3 questions to smart minds
Photo: Gerald Link

Why does succession in medium-sized companies often fail?

For this 3 questions to Gerald Link

Stab­wech­sel GmbH, Frank­furt am Main
Photo: Gerald Link
28. March 2023

True entre­pre­neu­rial perso­na­li­ties are rare. What alter­na­ti­ves are there for busi­ness succes­sion and who is suita­ble for it in the first place? Accor­ding to the latest KfW study on this topic, around 5000 candi­da­tes are being sought. When is a succes­sor quali­fied? How a manage­ment buy-in (MBI) can work and what problems arise when a company is handed over.

For this 3 ques­ti­ons to Gerald Link from Stab­wech­sel GmbH, Frank­furt am Main

1. What often causes exter­nal busi­ness succes­sion to fail?

If no one within the family or the company’s work­force is willing to take over the company — and accor­ding to a recent KFW study, this is the case in over 40% of medium-sized compa­nies — the only option is an exter­nal buyer. If the buyer is also to be the future head of the company, then one looks for an MBI candi­date, abbre­via­ted from the English manage­ment buy-in.

True entre­pre­neu­rial perso­na­li­ties are rare. We speak of a poten­tial succes­sor when not only the manage­ment quali­ties, the educa­tio­nal back­ground and the profes­sio­nal expe­ri­ence fit the company, but also when there is suffi­ci­ent equity capi­tal available to finance the purchase price of the company. If, in addi­tion to expe­ri­ence and know­ledge of the indus­try in ques­tion, the “entre­pre­neu­rial gene” is also present, then we speak of a “match” when it comes to staff chan­ges. Finding this suita­ble candi­date is diffi­cult — ¾ of all company sellers see this as the biggest hurdle and not in finding the purchase price! On the one hand, there are fewer and fewer candi­da­tes willing to take on the risks and hard­ships of self-employ­ment, and on the other hand, you have to get to know the right pros­pec­tive buyer somehow, and without jeopar­di­zing the confi­den­tia­lity offe­red in the sales process.

2. How to find the right successor?

The foun­der of Stab­wech­sel, Ralf Baumeis­ter, was also faced with precis­ely this ques­tion around 12 years ago. There were exch­an­ges, lists and publi­ca­ti­ons of compa­nies for sale but few sources of “vetted” and thus serious MBI candi­da­tes. Stab­wech­sel has set itself the task of closing precis­ely this gap. With curr­ently over 700 hand-picked candi­da­tes in our data­base, you can find a good number of suita­ble and inte­res­ted buyer candi­da­tes for almost any sale offer here. Since the entre­pre­neur usually does not want to announce that he wants to sell, he relies on an anony­mous search and equally wants the highest possi­ble trans­pa­rency in the process of getting to know each other. The same is often true for pros­pec­tive buyers, espe­ci­ally if they still hold a manage­ment posi­tion as an employee in a company. Staff Change does just that.

3. What role does digi­tiza­tion play in the search for successors?

Succes­sion remains a people busi­ness, but digi­tal search proces­ses can provide valuable support. As a matching plat­form, a central part of the baton change system takes place online — i.e. digi­tally. Howe­ver, we ques­tion whether the entire process in the follow-up busi­ness can be digi­ti­zed. A digi­tal process, even with the use of true AI, cannot act and func­tion as effec­tively, crea­tively, and atten­tively as an expe­ri­en­ced M&A advi­sor, or only to a limi­ted extent. Ulti­m­ately, an algo­rithm or AI (e.g. ChatGPT) can only work with what is speci­fied as a profile on one side and defi­ned as a request on the other. If an aspect is unclear, inac­cu­rate or not speci­fied at all, the result can only be sub-opti­mal. Moreo­ver, it will take a long time, if ever, for sellers and MBI candi­da­tes to have enough confi­dence in a purely digi­tal system to conduct their confi­den­tial and often once-in-a-life­time search for a succes­sor or their own future company online.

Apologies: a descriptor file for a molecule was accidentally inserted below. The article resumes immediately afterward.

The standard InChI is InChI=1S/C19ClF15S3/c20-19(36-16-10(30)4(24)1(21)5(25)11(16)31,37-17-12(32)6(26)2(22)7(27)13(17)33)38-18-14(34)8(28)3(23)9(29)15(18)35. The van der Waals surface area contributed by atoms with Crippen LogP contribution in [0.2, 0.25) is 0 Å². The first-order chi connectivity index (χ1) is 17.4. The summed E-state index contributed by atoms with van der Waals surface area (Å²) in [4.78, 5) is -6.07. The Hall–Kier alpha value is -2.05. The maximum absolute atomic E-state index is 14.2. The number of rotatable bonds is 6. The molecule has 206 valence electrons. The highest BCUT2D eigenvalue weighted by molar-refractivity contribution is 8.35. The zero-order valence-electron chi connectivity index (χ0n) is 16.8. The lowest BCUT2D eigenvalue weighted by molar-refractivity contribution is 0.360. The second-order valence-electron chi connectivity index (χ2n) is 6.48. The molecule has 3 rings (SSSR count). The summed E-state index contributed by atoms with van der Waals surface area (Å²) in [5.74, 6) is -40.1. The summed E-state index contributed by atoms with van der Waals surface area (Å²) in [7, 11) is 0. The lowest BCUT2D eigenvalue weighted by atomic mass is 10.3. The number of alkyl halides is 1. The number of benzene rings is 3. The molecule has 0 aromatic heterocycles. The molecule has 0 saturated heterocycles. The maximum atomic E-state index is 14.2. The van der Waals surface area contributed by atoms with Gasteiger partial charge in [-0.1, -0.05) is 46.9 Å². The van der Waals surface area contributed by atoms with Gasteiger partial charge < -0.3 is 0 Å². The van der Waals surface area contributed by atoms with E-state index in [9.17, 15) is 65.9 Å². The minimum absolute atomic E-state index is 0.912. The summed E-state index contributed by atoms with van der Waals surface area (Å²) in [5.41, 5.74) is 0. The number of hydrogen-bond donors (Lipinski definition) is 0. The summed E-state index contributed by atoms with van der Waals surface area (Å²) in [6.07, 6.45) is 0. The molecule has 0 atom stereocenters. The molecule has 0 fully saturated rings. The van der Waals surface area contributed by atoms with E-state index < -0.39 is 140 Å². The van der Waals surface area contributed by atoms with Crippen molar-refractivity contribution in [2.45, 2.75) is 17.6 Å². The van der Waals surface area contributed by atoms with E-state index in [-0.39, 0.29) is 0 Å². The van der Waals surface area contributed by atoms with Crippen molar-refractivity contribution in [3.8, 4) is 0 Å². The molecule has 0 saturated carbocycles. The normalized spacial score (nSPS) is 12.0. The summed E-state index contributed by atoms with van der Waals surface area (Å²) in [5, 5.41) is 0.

That’s why every MBI at Stab­wech­sel is coached by an expe­ri­en­ced M&A advi­sor, an accre­di­ted Stab­wech­sel coach. So every cont­act request resul­ting from a match is sensi­tively mode­ra­ted by a profes­sio­nal. Thus, usually two M&A profes­sio­nals first talk to each other as repre­sen­ta­ti­ves of the sell side and buy side and clarify further details and inte­rests without remo­ving the anony­mity of the actual play­ers. This is a very effec­tive approach, which then leads to concrete and indi­vi­dual nego­tia­ti­ons as soon as a suffi­ci­ently good basis for discus­sion has been identified.

About Gerald Link

Gerald Link is the mana­ging direc­tor of Stab­wech­sel GmbH. Toge­ther with the foun­der and mana­ging direc­tor Ralf Baumeis­ter, he conti­nues to deve­lop and opti­mize the service for the M&A process. He has been self-employed since the early 1990s and has been invol­ved in a large number of company start-ups, take­overs and company expan­si­ons, both as mana­ging direc­tor and as consul­tant and share­hol­der. His compe­ten­cies lie in parti­cu­lar in the areas of commu­ni­ca­tion and stra­te­gic deve­lo­p­ment. Gerald has been inte­res­ted in digi­tal commu­ni­ca­tion and digi­tal busi­ness proces­ses since the birth of the Inter­net and has accom­pa­nied many compa­nies on their way to digi­ta­liza­tion and in the imple­men­ta­tion of e‑commerce projects. —

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